But for the record I'll sign my real name,

Sincerely

Eno Eht

P.S.: Just kidding
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I came here...
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cinemagician
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Quote:
On 2006-04-14 15:28, bishthemagish wrote:
Thanks cinemagician YOUR THE ONLY ONE in the whole Café that would find this important subject interesting.


Well, now that you mention it, I guess it is sort of up my alley (where ever that is). I thnk that in light of the fervor that this thread is creating, the topic is worthy of closer consideration. Glenn, my guess is that this thread is not going to go away any time soon and my prediction is that you will come out of this as being a martyr for a good cause. Or perhaps it's just that it's good Friday and I...
...The best lack all conviction, while the worst are full of passionate intensity...

William Butler Yeats
bishthemagish
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Thanks Dave VanVranken I agree watching different magicians do magic "In The Wild" I think is one of the BEST ways to learn things about magic and pick up performance skills.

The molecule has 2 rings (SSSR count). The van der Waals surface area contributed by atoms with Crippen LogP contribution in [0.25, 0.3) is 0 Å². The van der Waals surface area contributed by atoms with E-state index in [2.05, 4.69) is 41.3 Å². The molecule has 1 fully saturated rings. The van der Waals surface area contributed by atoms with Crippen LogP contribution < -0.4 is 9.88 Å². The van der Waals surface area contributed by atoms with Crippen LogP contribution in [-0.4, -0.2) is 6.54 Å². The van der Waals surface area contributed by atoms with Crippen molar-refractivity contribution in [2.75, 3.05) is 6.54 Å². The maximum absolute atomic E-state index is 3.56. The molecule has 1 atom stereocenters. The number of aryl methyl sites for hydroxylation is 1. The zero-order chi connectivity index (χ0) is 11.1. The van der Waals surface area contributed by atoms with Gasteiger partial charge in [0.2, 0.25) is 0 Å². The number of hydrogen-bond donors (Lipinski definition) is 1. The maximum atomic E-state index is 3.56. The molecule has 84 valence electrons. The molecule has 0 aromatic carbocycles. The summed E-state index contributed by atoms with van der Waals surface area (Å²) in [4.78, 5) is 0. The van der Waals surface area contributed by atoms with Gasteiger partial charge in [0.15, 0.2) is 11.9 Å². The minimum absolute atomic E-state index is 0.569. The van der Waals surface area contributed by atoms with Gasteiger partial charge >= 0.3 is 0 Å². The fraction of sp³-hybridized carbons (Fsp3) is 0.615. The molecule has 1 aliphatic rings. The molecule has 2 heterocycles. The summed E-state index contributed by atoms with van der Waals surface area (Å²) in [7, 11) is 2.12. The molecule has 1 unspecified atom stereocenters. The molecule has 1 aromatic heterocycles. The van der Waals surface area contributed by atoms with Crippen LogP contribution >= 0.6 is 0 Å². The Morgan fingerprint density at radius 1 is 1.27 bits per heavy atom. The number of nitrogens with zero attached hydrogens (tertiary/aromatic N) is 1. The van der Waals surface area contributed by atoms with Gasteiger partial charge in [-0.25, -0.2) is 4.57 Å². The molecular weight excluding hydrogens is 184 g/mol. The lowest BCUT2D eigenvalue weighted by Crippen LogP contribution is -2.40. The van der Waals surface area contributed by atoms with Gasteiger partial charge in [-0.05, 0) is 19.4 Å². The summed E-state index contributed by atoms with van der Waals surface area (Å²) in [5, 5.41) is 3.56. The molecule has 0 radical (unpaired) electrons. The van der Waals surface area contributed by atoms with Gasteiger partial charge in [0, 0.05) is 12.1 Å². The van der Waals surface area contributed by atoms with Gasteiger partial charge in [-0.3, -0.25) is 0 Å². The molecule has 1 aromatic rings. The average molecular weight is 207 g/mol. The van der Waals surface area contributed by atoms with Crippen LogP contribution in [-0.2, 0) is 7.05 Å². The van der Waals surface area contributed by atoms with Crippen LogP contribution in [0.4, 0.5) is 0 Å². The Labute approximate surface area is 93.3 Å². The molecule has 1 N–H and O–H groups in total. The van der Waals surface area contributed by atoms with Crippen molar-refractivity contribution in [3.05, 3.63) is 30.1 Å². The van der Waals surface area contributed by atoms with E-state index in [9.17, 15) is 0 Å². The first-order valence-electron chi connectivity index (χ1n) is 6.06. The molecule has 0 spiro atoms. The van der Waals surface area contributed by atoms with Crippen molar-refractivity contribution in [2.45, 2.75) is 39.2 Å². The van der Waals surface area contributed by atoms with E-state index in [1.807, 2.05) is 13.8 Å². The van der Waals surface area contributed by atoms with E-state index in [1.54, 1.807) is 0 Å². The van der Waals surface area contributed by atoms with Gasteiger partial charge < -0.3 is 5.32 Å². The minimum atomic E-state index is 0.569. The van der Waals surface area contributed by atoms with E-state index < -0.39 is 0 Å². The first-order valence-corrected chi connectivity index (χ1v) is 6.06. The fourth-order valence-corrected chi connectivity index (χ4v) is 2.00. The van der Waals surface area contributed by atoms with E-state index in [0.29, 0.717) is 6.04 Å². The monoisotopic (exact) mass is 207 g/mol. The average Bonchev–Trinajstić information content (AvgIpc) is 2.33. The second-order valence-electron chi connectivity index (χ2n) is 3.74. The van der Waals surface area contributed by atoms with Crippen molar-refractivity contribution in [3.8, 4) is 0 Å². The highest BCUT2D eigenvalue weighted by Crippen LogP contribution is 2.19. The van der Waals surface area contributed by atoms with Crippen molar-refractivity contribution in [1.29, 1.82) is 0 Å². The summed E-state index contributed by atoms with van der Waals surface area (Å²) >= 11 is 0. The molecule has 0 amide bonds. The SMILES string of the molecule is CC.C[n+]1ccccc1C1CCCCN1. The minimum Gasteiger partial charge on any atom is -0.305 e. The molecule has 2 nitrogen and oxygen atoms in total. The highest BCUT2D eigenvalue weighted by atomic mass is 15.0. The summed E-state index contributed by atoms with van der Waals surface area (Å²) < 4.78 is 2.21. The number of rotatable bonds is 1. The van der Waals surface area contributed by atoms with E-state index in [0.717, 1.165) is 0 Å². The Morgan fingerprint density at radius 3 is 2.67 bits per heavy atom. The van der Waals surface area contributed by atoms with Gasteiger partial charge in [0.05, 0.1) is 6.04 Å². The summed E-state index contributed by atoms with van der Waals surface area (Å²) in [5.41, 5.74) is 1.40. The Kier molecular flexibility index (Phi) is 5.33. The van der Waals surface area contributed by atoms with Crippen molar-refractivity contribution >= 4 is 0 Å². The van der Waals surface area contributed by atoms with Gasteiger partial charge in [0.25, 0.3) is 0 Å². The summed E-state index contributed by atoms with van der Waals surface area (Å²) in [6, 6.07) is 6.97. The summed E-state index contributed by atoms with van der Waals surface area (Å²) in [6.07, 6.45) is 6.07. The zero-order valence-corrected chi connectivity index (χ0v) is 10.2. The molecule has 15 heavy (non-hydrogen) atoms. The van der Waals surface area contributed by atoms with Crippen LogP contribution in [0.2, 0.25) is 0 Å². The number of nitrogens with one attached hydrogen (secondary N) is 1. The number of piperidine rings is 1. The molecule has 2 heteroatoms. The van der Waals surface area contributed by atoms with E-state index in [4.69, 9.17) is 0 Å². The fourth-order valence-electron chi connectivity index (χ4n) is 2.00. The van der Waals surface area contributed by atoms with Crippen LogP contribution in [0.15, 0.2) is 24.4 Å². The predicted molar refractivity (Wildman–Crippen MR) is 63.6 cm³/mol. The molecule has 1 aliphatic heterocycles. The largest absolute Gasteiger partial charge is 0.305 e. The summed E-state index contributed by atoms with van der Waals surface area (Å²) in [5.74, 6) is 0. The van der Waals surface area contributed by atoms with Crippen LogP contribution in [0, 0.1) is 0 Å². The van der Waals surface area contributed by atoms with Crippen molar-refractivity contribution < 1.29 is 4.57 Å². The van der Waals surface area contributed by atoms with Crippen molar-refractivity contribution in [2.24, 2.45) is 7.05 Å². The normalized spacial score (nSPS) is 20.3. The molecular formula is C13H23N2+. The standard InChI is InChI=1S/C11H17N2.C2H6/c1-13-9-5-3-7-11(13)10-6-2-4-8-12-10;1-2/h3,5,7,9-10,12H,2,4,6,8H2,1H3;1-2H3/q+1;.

How magicians "work out" the performing situation problems with different venues, how magicians can and do work with people on there sides. I think street magic is great. Get the crowd, pull them in, entertain them and then get them to reach into the money belt and give a tip.

That is magic at the roots the same as trade show work. Get the crowd, pull them in entertain them and give them a sales message. Watching a good magician do this is great and when ever I watch a good magician do this I learn something.

By the way I never said I was good "The one" I just find work and make a living!
Glenn Bishop Cardician

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kamus
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I think all criticism presents a valuable opportunity, even that which is unkind. In my "real" career as a musician, I have received much crticism along the way. I hate criticism! But at the same time, I eventually recognized the grains of truth inherent in even the most unkind critique. I would get angry at first, but then it would sink in over time and I would endeavor to correct the problem. As a result, things that used to be weaknesses became strengths and the sting of rebuke was gradually replaced by the glow of accomplishment. Managing my ego in the face of critcism has been a challenge but always led to an improvement when successfully handled.
il illegetimi est non carborundum